Mass Spectrometry & Spectroscopy
Can You Learn While You're Asleep?
Sep 04 2018 Read 419 Times
From learning a new language to studying for an exam, the concept of "hypnopedia" was first popularised in the 1930s, when books like Aldous Huxley's Brave New World captivated the world with the idea of sleep-teaching. Now, a new magnetoencephalography study has scientifically discredited the concept and suggests that while the human brain is still able to process sounds during sleep, it isn't capable of sequentially grouping data, which means learning capabilities are limited.
The study relied on magnetoencephalography (MEG), a functional neuroimaging technique that records magnetic fields produced by naturally occurring electrical currents and uses them to map brain activity. It was led by Philippe Peigneux of the ULB Neuroscience Institute and challenged the concept of sleep-learning, asserting the brain's ability to group sounds according to organisation in a sequence is non-existent during sleep.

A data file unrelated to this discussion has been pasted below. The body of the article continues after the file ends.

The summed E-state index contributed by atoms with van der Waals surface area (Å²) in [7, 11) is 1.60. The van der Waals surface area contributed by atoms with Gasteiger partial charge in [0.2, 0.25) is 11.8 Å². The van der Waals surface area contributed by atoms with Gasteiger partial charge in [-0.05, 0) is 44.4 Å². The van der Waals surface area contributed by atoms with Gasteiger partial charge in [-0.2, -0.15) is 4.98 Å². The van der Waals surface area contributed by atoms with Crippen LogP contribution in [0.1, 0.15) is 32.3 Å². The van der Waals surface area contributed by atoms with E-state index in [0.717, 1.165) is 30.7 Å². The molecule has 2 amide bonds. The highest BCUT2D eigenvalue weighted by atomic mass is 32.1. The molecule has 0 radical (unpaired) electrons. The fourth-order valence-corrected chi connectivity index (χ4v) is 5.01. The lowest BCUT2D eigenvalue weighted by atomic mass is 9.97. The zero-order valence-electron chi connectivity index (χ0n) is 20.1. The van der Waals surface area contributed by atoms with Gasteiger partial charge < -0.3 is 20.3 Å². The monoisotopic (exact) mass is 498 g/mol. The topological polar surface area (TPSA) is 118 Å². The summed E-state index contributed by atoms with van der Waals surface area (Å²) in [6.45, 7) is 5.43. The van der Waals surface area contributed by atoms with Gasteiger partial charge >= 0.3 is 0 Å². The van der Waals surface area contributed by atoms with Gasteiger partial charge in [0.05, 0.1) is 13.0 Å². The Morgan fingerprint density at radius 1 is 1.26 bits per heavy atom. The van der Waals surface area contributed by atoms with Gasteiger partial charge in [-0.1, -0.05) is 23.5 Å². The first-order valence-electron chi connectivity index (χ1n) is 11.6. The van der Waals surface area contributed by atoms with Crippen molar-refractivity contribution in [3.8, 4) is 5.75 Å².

Debunking the hypnopedia myth
The team used MEG technology to record and analyse cerebral activity in the brain while attempting to learn a series of sounds. Data was recorded for states of wakefulness and slow wave sleep, a stage of rest when brain activity remains highly synchronized. The findings were published in the journal Scientific Reports found that during sleep, participants were able to detect isolated sounds though couldn't cluster them into groups. During wakefulness, participants not only detected individual sounds but also grouped them into sets of three elements.
For hypnopaedia advocates, the study debunks the age-old sleep-leaning myth and suggests that while the brain does remain active during rest, it's learning capabilities are limited to basic, elementary associations.
Scientists stand behind targeted memory reactivation
Not all scientists are onboard, with some experts remaining confident that targeted memory reactivation, also known as TMR, is on-track for a revival. In a study where participants were asked to pair adjectives with unrelated scenes of objects, researchers at York and Birmingham universities discovered that certain prompts trigger significant electrical activity in the brain. For example, "American" could be linked to an apple or a forest landscape. The participants then took a 90-minute nap, during which time the scientists used an electroencephalograph (EEG) to monitor brain activity as adjectives were played through headphones. They found that not only were the participants able to hear the adjectives, but they could also link them to the required scene or object after undergoing a sleep spindle, a burst of neural oscillatory activity triggered by the sounds.
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